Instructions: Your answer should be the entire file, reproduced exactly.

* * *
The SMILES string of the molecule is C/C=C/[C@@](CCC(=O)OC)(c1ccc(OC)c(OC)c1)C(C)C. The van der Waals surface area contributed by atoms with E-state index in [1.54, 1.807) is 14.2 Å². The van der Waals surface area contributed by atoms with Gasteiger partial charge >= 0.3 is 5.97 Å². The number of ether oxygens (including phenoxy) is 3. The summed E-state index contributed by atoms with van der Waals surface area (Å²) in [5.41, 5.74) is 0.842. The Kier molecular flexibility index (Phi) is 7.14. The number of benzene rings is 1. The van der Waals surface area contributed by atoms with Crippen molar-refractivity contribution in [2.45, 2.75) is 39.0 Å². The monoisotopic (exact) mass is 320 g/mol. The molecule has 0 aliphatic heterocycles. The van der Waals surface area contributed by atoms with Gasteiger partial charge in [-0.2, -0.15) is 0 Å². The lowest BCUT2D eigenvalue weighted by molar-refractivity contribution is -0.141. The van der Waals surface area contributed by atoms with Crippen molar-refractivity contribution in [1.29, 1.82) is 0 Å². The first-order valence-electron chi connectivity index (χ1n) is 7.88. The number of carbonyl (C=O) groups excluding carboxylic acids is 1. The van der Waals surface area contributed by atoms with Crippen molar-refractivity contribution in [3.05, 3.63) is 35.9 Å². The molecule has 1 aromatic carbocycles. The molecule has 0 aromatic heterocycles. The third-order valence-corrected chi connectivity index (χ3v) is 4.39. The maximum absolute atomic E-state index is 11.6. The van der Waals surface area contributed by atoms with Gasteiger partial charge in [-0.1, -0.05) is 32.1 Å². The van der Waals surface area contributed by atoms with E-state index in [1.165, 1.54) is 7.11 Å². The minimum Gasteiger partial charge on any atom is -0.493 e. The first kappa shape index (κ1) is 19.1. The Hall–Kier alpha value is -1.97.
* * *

The SMILES string of the molecule is C/C=C/[C@@](CCC(=O)OC)(c1ccc(OC)c(OC)c1)C(C)C. The van der Waals surface area contributed by atoms with E-state index in [1.54, 1.807) is 14.2 Å². The van der Waals surface area contributed by atoms with Gasteiger partial charge >= 0.3 is 5.97 Å². The number of ether oxygens (including phenoxy) is 3. The summed E-state index contributed by atoms with van der Waals surface area (Å²) in [5.41, 5.74) is 0.842. The Kier molecular flexibility index (Phi) is 7.14. The number of benzene rings is 1. The van der Waals surface area contributed by atoms with Crippen molar-refractivity contribution in [2.45, 2.75) is 39.0 Å². The monoisotopic (exact) mass is 320 g/mol. The molecule has 0 aliphatic heterocycles. The van der Waals surface area contributed by atoms with Gasteiger partial charge in [-0.2, -0.15) is 0 Å². The lowest BCUT2D eigenvalue weighted by molar-refractivity contribution is -0.141. The van der Waals surface area contributed by atoms with Crippen molar-refractivity contribution in [1.29, 1.82) is 0 Å². The first-order valence-electron chi connectivity index (χ1n) is 7.88. The number of carbonyl (C=O) groups excluding carboxylic acids is 1. The van der Waals surface area contributed by atoms with Crippen molar-refractivity contribution in [3.05, 3.63) is 35.9 Å². The molecule has 1 aromatic carbocycles. The molecule has 0 aromatic heterocycles. The third-order valence-corrected chi connectivity index (χ3v) is 4.39. The maximum absolute atomic E-state index is 11.6. The van der Waals surface area contributed by atoms with Gasteiger partial charge in [-0.1, -0.05) is 32.1 Å². The van der Waals surface area contributed by atoms with E-state index in [1.165, 1.54) is 7.11 Å². The minimum Gasteiger partial charge on any atom is -0.493 e. The first kappa shape index (κ1) is 19.1. The Hall–Kier alpha value is -1.97.